having opened all presents and all cards,
having eaten lunch,

A treacherous sleep comes by
and it is difficult to choose
between looking properly at presents
 and falling into the arms of the chairs
lying luxuriously on the sofa.

Let's do like the skating minister!
We shall walk and run and move around,
coming back to the house with rosy cheeks 
and thirst to quench with a cup of tea!

While the minister will sedately
glide over the ice,poised over a leg
as a dark blue heron.

Thursday, 24 December 2015

On December, 24th

Nativité by Georges de La Tour

On December, 24th,
The Girls said with some disdain
that they knew 
what the last window, when opened, would reveal.

And there were right, of course! The last window was the doors of the church of our Victorian village chosen for Advent Calendar. What could there be behind the doors of the church but a Nativity? And a Nativity it was!

But what is the aim of an Advent Calendar? To help count down the days towards Christmas. And what is Christmas but the Festivity and reminder of the birth of Christ? Christ, Jesus, Emmanuel, Prince of Peace, God-with-Us: all these names for a baby in the arms of his mother and under the gaze of his father - foster father on Earth (Joseph) and Father in the Heavens (God) -. But let us not be trapped in controversy and theology. 

Christmas for Christians is the birth of a child who is both Man and God. Or the advent of God on Earth with all the attributes of Man.

There are very grand paintings of this scene of Jesus' birth. But I like the Nativité by La Tour. It is so close to what would it have been when a birth occurred in 17th century France. With the added mystery given by the famous light, which is hidden from us and yet illuminating the whole scene with the focus on the baby's head.

The child is a new-born one with his eyes tightly shut, a little snub nose, and the mouth open. He is also tightly swaddled and his mother holds him firmly while looking at him with wonder, a little fear, reverence, admiration. Yes, he is hers and he is a separate human being. I guess all mothers discover this when they hold - particularly - their first born. Issued from their cells, carried in their wombs during nine months, part of their body, theirs and when born, suddenly, separated from them: on their own.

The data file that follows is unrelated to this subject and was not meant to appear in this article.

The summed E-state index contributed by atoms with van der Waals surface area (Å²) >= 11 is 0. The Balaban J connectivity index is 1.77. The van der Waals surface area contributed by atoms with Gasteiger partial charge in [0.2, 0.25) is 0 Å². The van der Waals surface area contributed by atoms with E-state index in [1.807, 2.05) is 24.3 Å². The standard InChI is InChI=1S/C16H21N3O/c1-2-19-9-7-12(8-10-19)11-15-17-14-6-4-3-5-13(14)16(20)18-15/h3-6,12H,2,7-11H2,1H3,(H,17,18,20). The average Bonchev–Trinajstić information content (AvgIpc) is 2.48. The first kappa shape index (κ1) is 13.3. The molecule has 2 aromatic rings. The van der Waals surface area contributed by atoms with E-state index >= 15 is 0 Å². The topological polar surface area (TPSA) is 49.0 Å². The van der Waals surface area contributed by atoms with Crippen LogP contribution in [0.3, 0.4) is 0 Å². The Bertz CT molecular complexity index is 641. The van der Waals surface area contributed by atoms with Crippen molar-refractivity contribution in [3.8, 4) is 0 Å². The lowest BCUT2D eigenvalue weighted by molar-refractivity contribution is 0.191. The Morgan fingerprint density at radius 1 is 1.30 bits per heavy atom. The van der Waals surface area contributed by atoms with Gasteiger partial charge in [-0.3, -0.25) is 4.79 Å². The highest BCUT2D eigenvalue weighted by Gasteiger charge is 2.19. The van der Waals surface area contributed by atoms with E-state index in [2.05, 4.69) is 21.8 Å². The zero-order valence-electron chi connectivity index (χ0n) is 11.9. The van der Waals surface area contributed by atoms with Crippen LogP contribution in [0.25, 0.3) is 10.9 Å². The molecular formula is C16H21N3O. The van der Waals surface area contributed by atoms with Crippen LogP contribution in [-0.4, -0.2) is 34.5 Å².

The light is glowing but the hand of the other woman protects them for too much fierceness and the red dress, colour of blood, is softly blended with the darkness behind.

Red, colour of the blood of the birth of the child, of the blood of the death of the man he will become. And softly blended with the darkness as the woman will stay in the shadow except for the birth and the death where she  will stand at the foot of the cross.

Is this child God made Man? So fragile, so small, so devoid of strength and power. A baby like other babies. Is he really The One we have been waiting for during all these weeks and all those centuries? 

And what changes has he brought?

This year, it seems that things have changed for the worst. Bombings, wars, beheadings, loneliness, torture, hunger, homelessness, fright, cold, hatred, evil seemed let loose. And there are fools to believe there is a God who is omnipotent and goodness itself. Fools!

Yes, fools. 

This is what I think of myself when I roll into a tight ball of despair. What is good in my life and why should I believe God exists and comes to us: where is my brother? Where is Mother? Why am I stuck with The Girls in a place I don't particularly relish when it smells of feasts and we are alone? Why are The Girls disabled? Why couldn't I have a life of my own? Why do I have to fight to get enough to eat for the three of us and why is there usually not much left for me? Why these two minor brain accidents that have left me with disabilities?